God’s Signs for Our Feeble Minds

by Edmond Lo

Seasons come and go. Here she is, winter is encroaching on every Canadian’s comfort zone again. Collaborating with her are the usual suspects whose job it is to make our lives miserable with unbridled brutality year after year: snow, gusting winds, ice, and freezing temperatures. More than her three compatriots – spring, summer, and fall – and much to our dismay, winter frequents this part of the continent more and lingers longer. While winter is known for her brutality, the Lenten spirituality of prayer, repentance, and penance finds resonance in her austerity and rigor. The Lenten season begins just when winter is picking up steam. This Sunday is the first of six Sundays of Lent.

Seasons come and go. Last winter this time, I resolved to repent all my sins particularly the ones that had persisted year after year. My resolution went well for several weeks. The special Lenten liturgies and prayers definitely helped. But as soon as Lent was over, they crept right back like sneaky thieves, and settled in comfortably once again as part of my life!

This is why we feeble mortals need reminders – physical and visible signs that bring to mind a commitment we made or a relationship we entered into. In this Sunday’s first reading, God entered into a covenant with Noah, using the rainbow as a sign. The visible sign is not so much to remind God, who always remembers, as it is to remind us that between God and men a special covenantal relationship had been established through Noah.

To bring salvation for mankind to fulfillment, God had established five different covenants with us through five key individuals in human history in order to maintain the spiritual unity of his family, each with its own visible sign: through Adam, a husband, to affirm unity through marriage, using Sabbath as a sign; through Noah, a father, to affirm unity through family, using rainbow as a sign; through Abram, a chieftain, to affirm unity through tribe, using circumcision as a sign; through Moses, a judge, to affirm unity through nation, using Passover as a sign; through David, a king, to affirm unity through kingdom, using throne as a sign. Finally through his Son, a High Priest, unity is affirmed through the Church, using the Eucharist as the sign of his New Covenant (note).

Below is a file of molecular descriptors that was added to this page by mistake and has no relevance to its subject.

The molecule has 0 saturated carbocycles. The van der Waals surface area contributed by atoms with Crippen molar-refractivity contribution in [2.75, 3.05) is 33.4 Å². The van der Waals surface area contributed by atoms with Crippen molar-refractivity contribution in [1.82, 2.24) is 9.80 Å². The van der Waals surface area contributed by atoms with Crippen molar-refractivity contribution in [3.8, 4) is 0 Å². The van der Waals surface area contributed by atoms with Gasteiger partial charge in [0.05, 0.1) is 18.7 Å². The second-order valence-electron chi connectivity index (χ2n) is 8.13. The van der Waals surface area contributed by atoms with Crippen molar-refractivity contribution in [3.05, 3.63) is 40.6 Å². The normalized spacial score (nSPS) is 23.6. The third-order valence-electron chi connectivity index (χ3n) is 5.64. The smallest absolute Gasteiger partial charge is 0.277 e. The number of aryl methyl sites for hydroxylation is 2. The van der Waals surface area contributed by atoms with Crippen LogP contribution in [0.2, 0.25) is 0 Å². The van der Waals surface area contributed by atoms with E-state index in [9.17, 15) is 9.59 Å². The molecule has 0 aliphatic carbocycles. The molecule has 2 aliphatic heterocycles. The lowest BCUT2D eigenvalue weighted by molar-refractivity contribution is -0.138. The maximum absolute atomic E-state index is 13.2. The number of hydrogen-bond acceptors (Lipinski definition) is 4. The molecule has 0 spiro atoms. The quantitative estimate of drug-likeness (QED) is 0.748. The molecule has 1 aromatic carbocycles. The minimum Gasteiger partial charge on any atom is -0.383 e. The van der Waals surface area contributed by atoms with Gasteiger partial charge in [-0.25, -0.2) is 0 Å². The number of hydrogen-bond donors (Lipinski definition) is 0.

“The kingdom of God is at hand. Repent, and believe in the gospel,” Jesus proclaimed in inaugurating his public ministry (Mk 1:15). In this Lent, let us re-affirm our determination to repent and do penance, knowing that God’s Kingdom, firmly established and perfectly united as one body in virtue of the blood of Christ, is truly at hand. We know not because our imagination tells us so, but because the Old Covenant signs are there to remind us: Sabbath, rainbow, circumcision, Passover, throne - all of which are but transitory signs pointing to the sign of the New and Everlasting Covenant – the Eucharist.

Note: Source: S. Hahn, A Father Who Keeps His Promises, p.35.

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